Rats don't race

There's a wonderful image somewhere of a chimpanzee holding an empty petrol can over his head in the middle of the jungle. The petrol can is completely useless. The chimp is full of glee. The rest of the chimps gather around. In a strange trick of our brains they all overlook the uselessness of the can. If the chimp holding it thinks it's good, and the other chimps around think it's good then - it must be good. And without any check of the intrinsic usefulness of the object it becomes coveted and the chimp holding it becomes superior.
So, somewhere in our evolution to using tools we began to look outside the intrinsic qualities of a given object. We developed a sense that objects could be more than what they seemed. The benefit of this is clear. A stick was not just a piece of wood but something that could be used to build a shelter or make a weapon.
The downside is that we sometimes get it wrong. Our judgements are often based on what others think. We mirror. So when those around us think an object is good - it's almost natural for us to assume the same. And the very act of people even mistakenly believing an object to be good makes that object good. It serves a purpose in social advancement
The only actual value an object need have is that it is considered to be valuable by others but that is enough.
The only animals that really engage in this kind of stuff are higher primates and humans. Rats don't race. If a rat sees a fellow rat in distress it will forgo a food reward to help it. That's not exactly the rat race. We're the only ones that gather inherently useless objects for the sole purpose of having others covet them and increase our social status.

The desire to acquire

We have seen already how humans evolved the desire to acquire. It marks a major change from other animals. Gathering items now meant status. It was not meant for satisfaction of another need.
But all kinds of things become associated with status. Performance in tasks also becomes a means to acquire. For example - running fast is not a means of escaping a predator any more - it is a means of acquiring an award that will confer status in a given group.
You can assume that most other animals have an awareness of status. For us awareness is a preoccupation. Maybe its because we have the memories to be always aware or maybe because we also have the foresight to be always jostling for position.

Competition and cost

Nature has a few rules. One of them relates to wasting energy. Wasting energy is dangerous - for the individual, the species and for life itself. We derive energy from converting complex molecules into simpler ones and releasing the energy in between. So there's a cost.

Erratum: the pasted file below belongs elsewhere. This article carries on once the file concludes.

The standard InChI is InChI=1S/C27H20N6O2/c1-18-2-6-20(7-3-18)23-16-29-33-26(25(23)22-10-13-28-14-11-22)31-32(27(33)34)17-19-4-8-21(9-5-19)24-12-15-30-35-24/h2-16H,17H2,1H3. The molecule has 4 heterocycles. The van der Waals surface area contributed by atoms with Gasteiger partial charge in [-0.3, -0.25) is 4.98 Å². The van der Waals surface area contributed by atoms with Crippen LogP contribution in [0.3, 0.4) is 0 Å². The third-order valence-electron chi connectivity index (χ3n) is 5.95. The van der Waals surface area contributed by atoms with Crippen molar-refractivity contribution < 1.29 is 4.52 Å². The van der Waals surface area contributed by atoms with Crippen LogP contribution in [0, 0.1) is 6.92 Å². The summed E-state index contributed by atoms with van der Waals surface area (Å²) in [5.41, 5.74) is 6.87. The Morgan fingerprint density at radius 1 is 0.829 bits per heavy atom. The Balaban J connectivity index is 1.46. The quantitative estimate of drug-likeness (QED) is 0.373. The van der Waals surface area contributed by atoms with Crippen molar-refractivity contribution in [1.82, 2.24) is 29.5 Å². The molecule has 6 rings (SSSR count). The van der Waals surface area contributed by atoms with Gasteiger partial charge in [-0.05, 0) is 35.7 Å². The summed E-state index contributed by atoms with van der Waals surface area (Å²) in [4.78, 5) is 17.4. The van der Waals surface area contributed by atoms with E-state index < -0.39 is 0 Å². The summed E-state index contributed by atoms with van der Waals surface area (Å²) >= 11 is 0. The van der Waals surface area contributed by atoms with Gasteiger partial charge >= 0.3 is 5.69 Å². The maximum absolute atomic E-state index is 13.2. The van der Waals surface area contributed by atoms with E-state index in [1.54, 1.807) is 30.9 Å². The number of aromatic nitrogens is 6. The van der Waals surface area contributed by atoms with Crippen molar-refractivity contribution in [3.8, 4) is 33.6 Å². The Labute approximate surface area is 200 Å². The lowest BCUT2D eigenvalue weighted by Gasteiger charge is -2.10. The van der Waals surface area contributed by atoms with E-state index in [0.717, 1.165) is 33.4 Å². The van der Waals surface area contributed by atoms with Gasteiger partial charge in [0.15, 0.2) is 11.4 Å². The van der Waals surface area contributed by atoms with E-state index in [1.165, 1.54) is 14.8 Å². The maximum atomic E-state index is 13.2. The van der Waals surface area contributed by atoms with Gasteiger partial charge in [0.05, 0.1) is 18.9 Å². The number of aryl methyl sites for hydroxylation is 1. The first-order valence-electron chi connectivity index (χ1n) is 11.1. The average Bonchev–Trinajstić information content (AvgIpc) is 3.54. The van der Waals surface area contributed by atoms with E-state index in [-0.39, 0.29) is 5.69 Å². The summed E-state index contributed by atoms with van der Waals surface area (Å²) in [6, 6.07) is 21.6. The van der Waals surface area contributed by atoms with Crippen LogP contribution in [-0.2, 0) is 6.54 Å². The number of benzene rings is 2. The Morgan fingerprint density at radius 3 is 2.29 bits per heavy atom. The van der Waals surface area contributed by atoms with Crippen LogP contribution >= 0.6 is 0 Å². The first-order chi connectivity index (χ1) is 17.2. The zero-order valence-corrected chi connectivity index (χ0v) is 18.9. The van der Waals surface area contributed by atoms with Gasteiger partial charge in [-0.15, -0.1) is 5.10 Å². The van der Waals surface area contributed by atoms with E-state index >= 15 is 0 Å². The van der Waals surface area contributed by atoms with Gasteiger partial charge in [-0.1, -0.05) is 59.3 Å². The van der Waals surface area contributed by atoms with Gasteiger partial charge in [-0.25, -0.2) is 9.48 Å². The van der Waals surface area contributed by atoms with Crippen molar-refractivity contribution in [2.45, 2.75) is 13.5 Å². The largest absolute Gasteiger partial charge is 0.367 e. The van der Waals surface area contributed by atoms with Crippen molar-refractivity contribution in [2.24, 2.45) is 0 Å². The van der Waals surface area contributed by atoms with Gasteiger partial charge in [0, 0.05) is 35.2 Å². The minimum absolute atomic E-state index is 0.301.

Competition for competitions sake is a waste of energy. Destruction of another living ghing just for the sake of its destruction is a waste of energy.
Nature is about production - not destruction.
When a species destroys more than it creates it will just die out. It's simple. If humans evolve into animals that kill each other at a greater rate than they can be replaced then it's over. It won't necessarily be a war that will do it, it's most likely a post war slide through famine and disease.
It's really hard to get your head around this but this is all about nucleotides. The nucleotide doesn't care how it survives or what vessel carries it. The code in the nucleotide doesn't do better or best - it just does different. It needs to be different because it has already survived massive environmental shifts and it could only do this by being different. Each species has a role. Our role is to promote the diversity of life. We are the nucleotides best chance of having life survive beyond the ultimate destruction of this planet. Allowing life to survive in the rest of space is our thing. But we may be too far short of that to be worth while. We may be just too vicious and self destructive and wasteful to get there. It's up to us.

Identity

We have the capacity to see each other as tools to achieve what we want. We are one of the few animals that can relate to each other as con-specifics but also as tools to achieve
. This conflicts with our innate need to seek each other out for safety and comfort. It is the difference between interaction and transaction. We need interactions. Interactions carry a certain amount of fulfilment of our basic needs. The first is belonging. Interactions can quell that constant relentless fear that we will be thrown out of the group. the ideal interaction is one where we feel valued for something intrinsic to us that cannot be taken away. I suppose it is the appeal of the tribe or clan - something immutable that can make us belong. There is an assumption of common interests and of mutual protection. The people are "like me". They won't get rid of me because they also "like me".
But they won't get rid of me because they need me too. But in order to feel even more secure in the group it's necessary to have a common goal. Attacking something else is powerfully galvanising for this kind of group. For the first part it appeals to our aggressive instincts - our desire to acquire. In truth those things can be hard to come by - especially today. Now interactions are replaced by transactions
Businesses have attempted to make transactions seem more effective by making them seem more like interactions. It can be distracting. As more time is dedicated to transactions less time is spent on interaction. Ancient societies knew the danger and despite loss of productivity had days of rest during the week. Belonging because of what you are rather than what you do.
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